The Lawyer Awards judges: here’s how to win

Creativity, novelty and – crucially – hard evidence, were just a few of the ways candidates caught the eye of this year’s The Lawyer Awards’ judges, as revealed at last Tuesday’s inaugural Best in Class event. 

Three of the 20-strong judging panel were interviewed live on stage by The Lawyer editor Catrin Griffiths and held the delegates’ attention with their critiques of the 400-plus entries to The Lawyer Awards. Jeffrey Eneberi, general counsel at Just Eat and Tim Jones, general counsel at England Rugby 2015, highlighted the importance of concise and innovative entries along with Lloyds Banking Group’s corporate counsel Lesley Wan. 

“One of our skills as lawyers is to be concise, while still getting the message across,” said Eneberi. “A word limit is to test that, but it can be ignored.”

The main message a submission should convey is what makes it different from other entries, so that it stands out for its creativity and novelty. Eneberi said his team, for instance, sometimes wear “super-hero” capes around the office so people know who the lawyers are in the businesses and that they are approachable.  

Jones, formerly of Freshfields Bruckhaus Deringer, agreed that submissions have to show what you did differently.

“You have to pick the most exciting aspect of the entry that is going to grab the judges’ attention,” he added. “Some submissions are tantalising in that they hint at a deal which is interesting. However, not enough then comes through to convey the full excellence of what’s been going on.”

To do this, applicants need to produce hard evidence to prove it is the lawyers doing the work. Without fudging or elaborating the facts, entrants should then show how the lawyers have been the “thought leaders” in the transaction, coming up with solutions to difficult problems.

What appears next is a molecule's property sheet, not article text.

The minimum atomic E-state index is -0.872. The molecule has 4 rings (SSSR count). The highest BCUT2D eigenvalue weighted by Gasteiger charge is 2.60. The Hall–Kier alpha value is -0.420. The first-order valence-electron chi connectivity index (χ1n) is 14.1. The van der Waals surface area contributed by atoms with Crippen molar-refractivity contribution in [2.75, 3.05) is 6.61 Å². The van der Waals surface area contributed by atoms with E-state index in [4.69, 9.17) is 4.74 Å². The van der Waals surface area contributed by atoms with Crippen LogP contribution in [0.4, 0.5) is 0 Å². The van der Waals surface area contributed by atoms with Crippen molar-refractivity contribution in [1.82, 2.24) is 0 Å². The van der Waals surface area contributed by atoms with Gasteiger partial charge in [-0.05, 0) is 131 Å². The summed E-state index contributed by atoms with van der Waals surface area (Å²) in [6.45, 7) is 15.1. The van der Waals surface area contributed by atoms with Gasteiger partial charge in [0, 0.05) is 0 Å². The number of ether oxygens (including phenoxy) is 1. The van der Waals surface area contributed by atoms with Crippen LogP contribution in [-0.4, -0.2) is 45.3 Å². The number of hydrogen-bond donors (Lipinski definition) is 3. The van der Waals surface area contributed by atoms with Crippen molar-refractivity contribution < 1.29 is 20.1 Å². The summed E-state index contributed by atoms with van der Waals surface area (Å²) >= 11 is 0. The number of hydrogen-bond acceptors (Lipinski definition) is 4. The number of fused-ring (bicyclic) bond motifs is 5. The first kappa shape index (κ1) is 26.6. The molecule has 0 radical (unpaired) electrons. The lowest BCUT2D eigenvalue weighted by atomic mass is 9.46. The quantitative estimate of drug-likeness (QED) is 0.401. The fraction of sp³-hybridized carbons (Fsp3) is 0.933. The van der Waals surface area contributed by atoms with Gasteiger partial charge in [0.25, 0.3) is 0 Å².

“Once you have written the submission, you should look back to see if you have answered the question,” said Wan. “We can see when things are put together as a rushed job and you should be careful who you ask to be your referee. Sometimes referees only put in a few paragraphs on the submission, which I think adds a disservice to the candidate.”

Meanwhile, Lloyds’ Lesley Wan made an impassioned case for seeing candidates in the round and assessing their wider contribution to leadership. How else were they contributing to their organisations, and how much were they nurturing and developing their teams, she asked. 

The Best in Class event saw delegates from a large number of in-house teams gather at Fishmongers’ Hall in London to network and to discuss issues pertinent to their sector. Organisations represented included UK Power Networks, PayPal, Hitachi Data Systems, Welsh Rugby Union Group Talk Talk Telecom Group, Siemens, RSA, and Royal Mail. Private practice was also represented by firms including last year’s Law Firm of the Year RPC, Ashurst, DWF, Jones Day, Macfarlanes, Watson Farley & Williams, Stewarts and Shearman & Sterling plus a number of boutique firm finalists. 

For full details on the event, see our report (22 June 2015).

The Lawyer Awards, in association with Travelers, takes place tonight (23 June) at the Grosvenor House Hotel. The ceremony will be hosted by former Conservative Party leader William Hague (5 May 2015). Check out the shortlist here to see which firms and in-house teams are in the running.